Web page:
1949 · United States
Deborah Butterfield is an established artist, who was born in the United States. Deborah Butterfield was born in 1949. Also born in the United States around 1949 and of the same generation are Chuck Close, Dale Chihuly, Bruce Nauman, James Turrell and Barbara Kruger.
Galleries and Exhibitions
Deborah Butterfield's work is available on display in several galleries listed on Artland. The galleries exhibiting Deborah Butterfield's work include L.A. Louver in Los Angeles, DANESE/COREY in New York, and Zolla/Lieberman Gallery in Chicago. Deborah Butterfield most recent exhibition recorded on Artland was at L.A. Louver in Los Angeles (15 November 2017 until 06 January 2018) with the exhibition Three Sorrows . Deborah Butterfield's only other recorded exhibition on Artland is New Sculptures, which took place at Zolla/Lieberman Gallery in Chicago, the United States (16 May 2019 - 08 August 2019).
Deborah Butterfield in private collections
On Artland Deborah Butterfield's art can be found in the collection of Jimenez -Colon Collection, who for instance also has works by other artists including Mar Hernández, Michele Gabriele, and Sarah Derat.
Historical Context of United States
The United States, especially New York city, remains as a focal point that has played a significant role in developing modern and contemporary art in the twentieth century. The idea of New York as a new cosmopolitan and highly powerful art centre appeared in the post war era, and the city succeeded in affirming its supremacy over Paris, which used to be considered as the most powerful international art capital. The predominance of the political and economic institutions of the United States in the modern sphere has granted the country with a powerful influence on the visual culture of the world. Abstract Expressionism, Pop Art, Minimalism, Conceptual Art, Neo-Expressionism, Graffiti and Street Art, are significant art movements that flourished in the United States. These very movements also echoed into a multitude of variations, such as diverse forms of Abstract Expressionism, as well as East and West Coast adaptations of Pop Art, among others. Some internationally acclaimed U.S artists of the modern age include Jackson Pollock, Mark Rothko, Jasper Johns, Robert Rauschenberg, Cy Twombly, Andy Warhol, Roy Lichtenstein, Frank Stella, Donald Judd, Cindy Sherman, Barbara Kruger, Julian Schnabel, Jean-Michel Basquiat and Keith Haring.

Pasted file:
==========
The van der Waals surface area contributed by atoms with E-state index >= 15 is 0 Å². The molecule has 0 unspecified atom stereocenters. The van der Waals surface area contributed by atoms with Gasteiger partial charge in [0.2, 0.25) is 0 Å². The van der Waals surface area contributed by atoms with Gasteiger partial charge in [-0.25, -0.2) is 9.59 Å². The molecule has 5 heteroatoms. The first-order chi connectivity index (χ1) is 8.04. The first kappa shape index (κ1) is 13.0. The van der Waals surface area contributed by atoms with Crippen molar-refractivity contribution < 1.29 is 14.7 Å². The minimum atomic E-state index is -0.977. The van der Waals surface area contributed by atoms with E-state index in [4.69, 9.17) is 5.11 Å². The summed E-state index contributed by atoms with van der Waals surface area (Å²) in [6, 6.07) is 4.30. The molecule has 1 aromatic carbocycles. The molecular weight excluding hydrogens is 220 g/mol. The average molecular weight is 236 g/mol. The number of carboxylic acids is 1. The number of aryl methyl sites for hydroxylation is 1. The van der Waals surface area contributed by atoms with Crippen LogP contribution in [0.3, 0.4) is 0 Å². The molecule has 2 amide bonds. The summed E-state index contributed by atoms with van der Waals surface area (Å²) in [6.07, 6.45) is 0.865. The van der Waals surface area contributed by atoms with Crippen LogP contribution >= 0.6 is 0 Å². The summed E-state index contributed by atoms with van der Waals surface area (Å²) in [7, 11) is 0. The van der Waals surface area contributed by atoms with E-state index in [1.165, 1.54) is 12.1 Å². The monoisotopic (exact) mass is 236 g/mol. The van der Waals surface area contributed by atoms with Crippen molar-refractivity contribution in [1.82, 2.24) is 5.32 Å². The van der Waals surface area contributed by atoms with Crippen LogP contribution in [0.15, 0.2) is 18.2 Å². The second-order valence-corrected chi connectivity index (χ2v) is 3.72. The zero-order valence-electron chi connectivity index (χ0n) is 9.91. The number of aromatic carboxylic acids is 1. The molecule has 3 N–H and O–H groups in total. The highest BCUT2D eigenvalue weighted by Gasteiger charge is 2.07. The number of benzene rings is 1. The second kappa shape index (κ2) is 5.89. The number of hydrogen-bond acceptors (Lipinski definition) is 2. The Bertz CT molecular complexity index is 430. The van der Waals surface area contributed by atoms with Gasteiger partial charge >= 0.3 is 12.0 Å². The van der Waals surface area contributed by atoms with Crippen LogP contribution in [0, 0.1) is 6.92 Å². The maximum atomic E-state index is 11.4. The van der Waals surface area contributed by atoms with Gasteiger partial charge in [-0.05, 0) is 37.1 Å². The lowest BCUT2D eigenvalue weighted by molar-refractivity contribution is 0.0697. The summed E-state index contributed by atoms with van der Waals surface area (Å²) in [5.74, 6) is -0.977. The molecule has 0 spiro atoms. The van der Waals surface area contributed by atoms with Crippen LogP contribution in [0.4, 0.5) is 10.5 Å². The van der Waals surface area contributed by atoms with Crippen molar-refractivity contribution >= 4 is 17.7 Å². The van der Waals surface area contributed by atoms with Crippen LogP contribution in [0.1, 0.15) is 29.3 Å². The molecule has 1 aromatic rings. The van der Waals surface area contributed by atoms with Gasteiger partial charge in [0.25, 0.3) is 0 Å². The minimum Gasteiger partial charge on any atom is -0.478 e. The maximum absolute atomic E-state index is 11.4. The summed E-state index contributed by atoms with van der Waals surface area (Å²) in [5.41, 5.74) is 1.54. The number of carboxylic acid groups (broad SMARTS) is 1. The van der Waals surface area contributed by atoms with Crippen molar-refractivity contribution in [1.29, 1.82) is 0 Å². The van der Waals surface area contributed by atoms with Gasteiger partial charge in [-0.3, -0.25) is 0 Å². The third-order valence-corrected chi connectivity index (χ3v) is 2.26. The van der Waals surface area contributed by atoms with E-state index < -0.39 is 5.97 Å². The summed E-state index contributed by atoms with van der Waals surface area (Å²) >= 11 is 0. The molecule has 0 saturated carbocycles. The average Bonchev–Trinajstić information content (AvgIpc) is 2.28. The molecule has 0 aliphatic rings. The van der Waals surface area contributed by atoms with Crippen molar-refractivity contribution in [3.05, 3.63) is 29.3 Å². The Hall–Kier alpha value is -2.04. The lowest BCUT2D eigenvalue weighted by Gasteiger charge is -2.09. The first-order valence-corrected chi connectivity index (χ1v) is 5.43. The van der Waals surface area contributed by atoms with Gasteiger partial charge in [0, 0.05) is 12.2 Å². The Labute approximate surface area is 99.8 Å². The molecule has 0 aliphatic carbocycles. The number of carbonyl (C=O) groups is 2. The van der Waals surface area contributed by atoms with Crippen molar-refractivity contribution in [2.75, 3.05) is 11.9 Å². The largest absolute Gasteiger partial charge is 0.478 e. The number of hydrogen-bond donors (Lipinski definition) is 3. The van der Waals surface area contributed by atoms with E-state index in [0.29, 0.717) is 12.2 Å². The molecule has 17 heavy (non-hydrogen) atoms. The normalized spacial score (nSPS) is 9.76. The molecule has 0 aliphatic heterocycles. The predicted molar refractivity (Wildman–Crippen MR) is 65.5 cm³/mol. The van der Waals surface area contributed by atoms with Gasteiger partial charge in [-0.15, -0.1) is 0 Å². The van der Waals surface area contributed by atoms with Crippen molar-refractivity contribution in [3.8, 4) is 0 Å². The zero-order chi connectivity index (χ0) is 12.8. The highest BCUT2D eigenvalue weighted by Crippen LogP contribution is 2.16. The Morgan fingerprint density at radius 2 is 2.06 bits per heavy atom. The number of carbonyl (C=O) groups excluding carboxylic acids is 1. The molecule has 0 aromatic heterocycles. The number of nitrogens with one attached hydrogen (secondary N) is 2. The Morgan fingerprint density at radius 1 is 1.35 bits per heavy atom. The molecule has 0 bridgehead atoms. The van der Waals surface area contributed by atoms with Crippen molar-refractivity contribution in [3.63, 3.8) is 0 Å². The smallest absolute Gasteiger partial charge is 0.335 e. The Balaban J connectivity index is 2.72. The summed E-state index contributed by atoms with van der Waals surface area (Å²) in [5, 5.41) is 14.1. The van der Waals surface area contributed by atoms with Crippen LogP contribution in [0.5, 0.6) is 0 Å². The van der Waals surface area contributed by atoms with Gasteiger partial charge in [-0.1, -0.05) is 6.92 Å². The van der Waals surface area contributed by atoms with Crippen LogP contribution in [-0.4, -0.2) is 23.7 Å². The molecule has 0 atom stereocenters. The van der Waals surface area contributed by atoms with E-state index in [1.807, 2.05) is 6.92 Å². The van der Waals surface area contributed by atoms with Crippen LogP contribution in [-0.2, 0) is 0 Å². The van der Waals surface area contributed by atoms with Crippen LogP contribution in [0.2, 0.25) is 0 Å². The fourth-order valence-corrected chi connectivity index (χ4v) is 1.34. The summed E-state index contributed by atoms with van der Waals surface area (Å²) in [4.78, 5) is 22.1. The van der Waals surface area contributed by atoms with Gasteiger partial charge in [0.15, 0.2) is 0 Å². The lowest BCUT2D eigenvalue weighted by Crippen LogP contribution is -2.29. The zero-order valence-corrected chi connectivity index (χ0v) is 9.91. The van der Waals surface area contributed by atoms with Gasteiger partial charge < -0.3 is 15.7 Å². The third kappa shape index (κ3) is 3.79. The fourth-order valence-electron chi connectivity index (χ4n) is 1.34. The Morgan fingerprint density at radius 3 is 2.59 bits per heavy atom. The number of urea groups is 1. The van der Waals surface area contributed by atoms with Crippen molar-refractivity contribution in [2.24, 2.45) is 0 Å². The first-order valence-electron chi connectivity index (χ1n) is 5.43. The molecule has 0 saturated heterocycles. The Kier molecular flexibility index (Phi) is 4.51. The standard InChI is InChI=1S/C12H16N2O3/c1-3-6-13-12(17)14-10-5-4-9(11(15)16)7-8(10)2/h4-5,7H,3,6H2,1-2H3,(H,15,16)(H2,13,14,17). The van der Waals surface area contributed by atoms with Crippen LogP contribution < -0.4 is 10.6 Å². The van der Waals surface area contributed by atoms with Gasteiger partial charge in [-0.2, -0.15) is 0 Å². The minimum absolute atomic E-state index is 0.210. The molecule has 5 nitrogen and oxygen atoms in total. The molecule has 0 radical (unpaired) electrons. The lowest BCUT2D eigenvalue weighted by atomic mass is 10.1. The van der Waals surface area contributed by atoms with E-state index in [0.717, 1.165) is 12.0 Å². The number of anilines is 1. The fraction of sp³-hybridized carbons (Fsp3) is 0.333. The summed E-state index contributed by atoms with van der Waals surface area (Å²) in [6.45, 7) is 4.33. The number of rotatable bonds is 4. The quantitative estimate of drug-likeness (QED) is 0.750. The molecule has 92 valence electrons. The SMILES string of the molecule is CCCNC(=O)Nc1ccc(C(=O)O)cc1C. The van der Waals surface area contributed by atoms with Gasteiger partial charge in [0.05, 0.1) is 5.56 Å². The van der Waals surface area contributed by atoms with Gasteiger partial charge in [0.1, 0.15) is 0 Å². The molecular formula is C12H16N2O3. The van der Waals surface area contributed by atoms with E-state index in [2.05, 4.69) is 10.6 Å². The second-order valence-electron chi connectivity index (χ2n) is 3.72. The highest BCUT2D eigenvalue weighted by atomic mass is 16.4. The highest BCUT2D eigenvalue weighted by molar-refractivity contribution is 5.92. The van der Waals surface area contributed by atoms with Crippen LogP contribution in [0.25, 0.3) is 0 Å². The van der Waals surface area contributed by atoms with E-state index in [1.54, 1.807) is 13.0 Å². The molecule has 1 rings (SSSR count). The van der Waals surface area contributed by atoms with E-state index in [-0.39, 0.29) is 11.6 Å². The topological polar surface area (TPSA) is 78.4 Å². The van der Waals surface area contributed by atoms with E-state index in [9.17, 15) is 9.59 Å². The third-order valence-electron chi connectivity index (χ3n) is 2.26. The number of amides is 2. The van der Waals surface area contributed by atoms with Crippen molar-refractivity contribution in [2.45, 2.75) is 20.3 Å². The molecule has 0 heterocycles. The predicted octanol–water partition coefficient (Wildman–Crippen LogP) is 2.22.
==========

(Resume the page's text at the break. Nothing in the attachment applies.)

Further Biographical Context for Deborah Butterfield
Deborah Butterfield was born in 1949 and was predominantly influenced by the 1960s. Artistically, the decade began with the twin movements of Pop and Minimalism emerging alongside each other. On one hand, Pop advocated the visual culture of the mainstream and mass media, and of products and consumerism. The work of art by artists such as Andy Warhol, Roy Lichtenstein, Tom Wesselmann and Claes Oldenberg was inspired by the popular culture of the rapidly developing Capitalism of the United States, using things like advertising, comic books and ideas surrounding celebrity culture as their primary visual inspiration. A parallel movement was established on the West Coast in California - a strain that also related to language in art, and is viewed as the initial flowerings of conceptual art. Minimalism developed a formal language with no external references, based solely on line, colour and geometric form as key components of both painting and sculpture. The key figures of Minimalism included Frank Stella, Donald Judd and Agnes Martin. Colour Field painting, as practiced by Morris Louis, Kenneth Noland and Helen Frankenthaler, further developed some of the expressive ideas of Abstract Expressionism, but reduced much of the rhetoric, instead approaching a more rule-based approach to surface and colour that related this practice to Minimalism. Globally, a number of artistic movements resonated the artistic concerns of the above mentioned movements, often with regional fortes and nuance. In Italy, Lucio Fontana and Piero Manzoni developed Spatialism, and in Germany the Zero group under the leadership of Gunter Uecker espoused similar ideas. The influential school of Existentialist Philosophy was an important source of inspiration for artists, with artists like Francis Bacon and Alberto Giacometti achieving international prominence for their idiosyncratic approaches to the human form and the anguish related to the human condition.